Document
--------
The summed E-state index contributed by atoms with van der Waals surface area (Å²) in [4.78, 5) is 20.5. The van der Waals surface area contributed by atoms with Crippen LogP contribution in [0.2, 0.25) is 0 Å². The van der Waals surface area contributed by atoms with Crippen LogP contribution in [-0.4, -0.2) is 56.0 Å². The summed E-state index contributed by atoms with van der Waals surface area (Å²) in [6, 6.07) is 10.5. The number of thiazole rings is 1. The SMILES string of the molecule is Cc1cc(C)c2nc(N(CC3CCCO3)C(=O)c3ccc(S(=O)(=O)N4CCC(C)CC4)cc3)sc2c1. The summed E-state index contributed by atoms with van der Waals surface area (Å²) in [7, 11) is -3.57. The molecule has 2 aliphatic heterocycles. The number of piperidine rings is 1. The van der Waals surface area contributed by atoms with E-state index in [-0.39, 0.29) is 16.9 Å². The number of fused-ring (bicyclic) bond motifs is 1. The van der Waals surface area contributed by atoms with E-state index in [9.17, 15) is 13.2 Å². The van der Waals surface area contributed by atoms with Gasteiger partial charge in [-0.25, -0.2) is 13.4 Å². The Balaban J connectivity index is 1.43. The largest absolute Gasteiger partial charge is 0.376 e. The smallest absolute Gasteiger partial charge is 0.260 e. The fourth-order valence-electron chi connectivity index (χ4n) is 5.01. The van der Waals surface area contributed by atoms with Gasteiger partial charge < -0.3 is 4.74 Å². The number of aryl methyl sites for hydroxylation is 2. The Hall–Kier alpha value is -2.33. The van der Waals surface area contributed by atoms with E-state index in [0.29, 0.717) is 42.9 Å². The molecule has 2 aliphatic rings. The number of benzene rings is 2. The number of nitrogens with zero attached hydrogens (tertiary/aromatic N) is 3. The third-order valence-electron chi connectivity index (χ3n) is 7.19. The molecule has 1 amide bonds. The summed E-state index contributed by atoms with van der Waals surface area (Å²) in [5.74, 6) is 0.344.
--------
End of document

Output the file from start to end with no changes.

The summed E-state index contributed by atoms with van der Waals surface area (Å²) in [4.78, 5) is 20.5. The van der Waals surface area contributed by atoms with Crippen LogP contribution in [0.2, 0.25) is 0 Å². The van der Waals surface area contributed by atoms with Crippen LogP contribution in [-0.4, -0.2) is 56.0 Å². The summed E-state index contributed by atoms with van der Waals surface area (Å²) in [6, 6.07) is 10.5. The number of thiazole rings is 1. The SMILES string of the molecule is Cc1cc(C)c2nc(N(CC3CCCO3)C(=O)c3ccc(S(=O)(=O)N4CCC(C)CC4)cc3)sc2c1. The summed E-state index contributed by atoms with van der Waals surface area (Å²) in [7, 11) is -3.57. The molecule has 2 aliphatic heterocycles. The number of piperidine rings is 1. The van der Waals surface area contributed by atoms with E-state index in [-0.39, 0.29) is 16.9 Å². The number of fused-ring (bicyclic) bond motifs is 1. The van der Waals surface area contributed by atoms with E-state index in [9.17, 15) is 13.2 Å². The van der Waals surface area contributed by atoms with Gasteiger partial charge in [-0.25, -0.2) is 13.4 Å². The Balaban J connectivity index is 1.43. The largest absolute Gasteiger partial charge is 0.376 e. The smallest absolute Gasteiger partial charge is 0.260 e. The fourth-order valence-electron chi connectivity index (χ4n) is 5.01. The van der Waals surface area contributed by atoms with Gasteiger partial charge < -0.3 is 4.74 Å². The number of aryl methyl sites for hydroxylation is 2. The Hall–Kier alpha value is -2.33. The van der Waals surface area contributed by atoms with E-state index in [0.29, 0.717) is 42.9 Å². The molecule has 2 aliphatic rings. The number of benzene rings is 2. The number of nitrogens with zero attached hydrogens (tertiary/aromatic N) is 3. The third-order valence-electron chi connectivity index (χ3n) is 7.19. The molecule has 1 amide bonds. The summed E-state index contributed by atoms with van der Waals surface area (Å²) in [5.74, 6) is 0.344.